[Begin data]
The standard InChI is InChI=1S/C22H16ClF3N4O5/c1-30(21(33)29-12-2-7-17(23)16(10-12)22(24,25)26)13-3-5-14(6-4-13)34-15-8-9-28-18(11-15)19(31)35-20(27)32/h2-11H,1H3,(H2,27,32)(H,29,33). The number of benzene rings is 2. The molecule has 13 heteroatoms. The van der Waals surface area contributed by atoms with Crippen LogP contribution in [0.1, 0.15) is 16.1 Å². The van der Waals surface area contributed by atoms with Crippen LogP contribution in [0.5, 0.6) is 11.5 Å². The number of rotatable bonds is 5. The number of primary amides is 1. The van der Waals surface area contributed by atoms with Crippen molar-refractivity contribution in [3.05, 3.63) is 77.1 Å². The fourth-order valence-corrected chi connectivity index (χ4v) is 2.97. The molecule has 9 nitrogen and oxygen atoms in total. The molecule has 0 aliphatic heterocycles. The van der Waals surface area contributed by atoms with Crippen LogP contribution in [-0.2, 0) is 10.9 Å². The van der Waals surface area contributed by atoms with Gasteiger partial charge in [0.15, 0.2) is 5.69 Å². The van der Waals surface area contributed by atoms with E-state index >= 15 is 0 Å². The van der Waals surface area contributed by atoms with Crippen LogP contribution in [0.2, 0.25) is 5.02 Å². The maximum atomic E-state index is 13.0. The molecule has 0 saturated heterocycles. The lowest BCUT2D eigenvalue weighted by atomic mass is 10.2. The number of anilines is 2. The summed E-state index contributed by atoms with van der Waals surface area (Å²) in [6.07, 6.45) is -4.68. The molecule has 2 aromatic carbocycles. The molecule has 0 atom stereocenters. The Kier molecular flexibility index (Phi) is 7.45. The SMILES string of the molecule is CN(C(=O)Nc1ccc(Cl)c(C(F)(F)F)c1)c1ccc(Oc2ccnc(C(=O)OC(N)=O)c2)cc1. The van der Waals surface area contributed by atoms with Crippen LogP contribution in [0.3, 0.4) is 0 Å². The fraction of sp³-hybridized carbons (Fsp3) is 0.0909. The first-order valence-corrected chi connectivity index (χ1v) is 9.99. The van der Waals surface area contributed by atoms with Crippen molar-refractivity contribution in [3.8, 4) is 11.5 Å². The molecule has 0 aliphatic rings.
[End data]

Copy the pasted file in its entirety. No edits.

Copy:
The standard InChI is InChI=1S/C22H16ClF3N4O5/c1-30(21(33)29-12-2-7-17(23)16(10-12)22(24,25)26)13-3-5-14(6-4-13)34-15-8-9-28-18(11-15)19(31)35-20(27)32/h2-11H,1H3,(H2,27,32)(H,29,33). The number of benzene rings is 2. The molecule has 13 heteroatoms. The van der Waals surface area contributed by atoms with Crippen LogP contribution in [0.1, 0.15) is 16.1 Å². The van der Waals surface area contributed by atoms with Crippen LogP contribution in [0.5, 0.6) is 11.5 Å². The number of rotatable bonds is 5. The number of primary amides is 1. The van der Waals surface area contributed by atoms with Crippen molar-refractivity contribution in [3.05, 3.63) is 77.1 Å². The fourth-order valence-corrected chi connectivity index (χ4v) is 2.97. The molecule has 9 nitrogen and oxygen atoms in total. The molecule has 0 aliphatic heterocycles. The van der Waals surface area contributed by atoms with Crippen LogP contribution in [-0.2, 0) is 10.9 Å². The van der Waals surface area contributed by atoms with Gasteiger partial charge in [0.15, 0.2) is 5.69 Å². The van der Waals surface area contributed by atoms with E-state index >= 15 is 0 Å². The van der Waals surface area contributed by atoms with Crippen LogP contribution in [0.2, 0.25) is 5.02 Å². The maximum atomic E-state index is 13.0. The molecule has 0 saturated heterocycles. The lowest BCUT2D eigenvalue weighted by atomic mass is 10.2. The number of anilines is 2. The summed E-state index contributed by atoms with van der Waals surface area (Å²) in [6.07, 6.45) is -4.68. The molecule has 2 aromatic carbocycles. The molecule has 0 atom stereocenters. The Kier molecular flexibility index (Phi) is 7.45. The SMILES string of the molecule is CN(C(=O)Nc1ccc(Cl)c(C(F)(F)F)c1)c1ccc(Oc2ccnc(C(=O)OC(N)=O)c2)cc1. The van der Waals surface area contributed by atoms with Crippen LogP contribution in [0.3, 0.4) is 0 Å². The fraction of sp³-hybridized carbons (Fsp3) is 0.0909. The first-order valence-corrected chi connectivity index (χ1v) is 9.99. The van der Waals surface area contributed by atoms with Crippen molar-refractivity contribution in [3.8, 4) is 11.5 Å². The molecule has 0 aliphatic rings.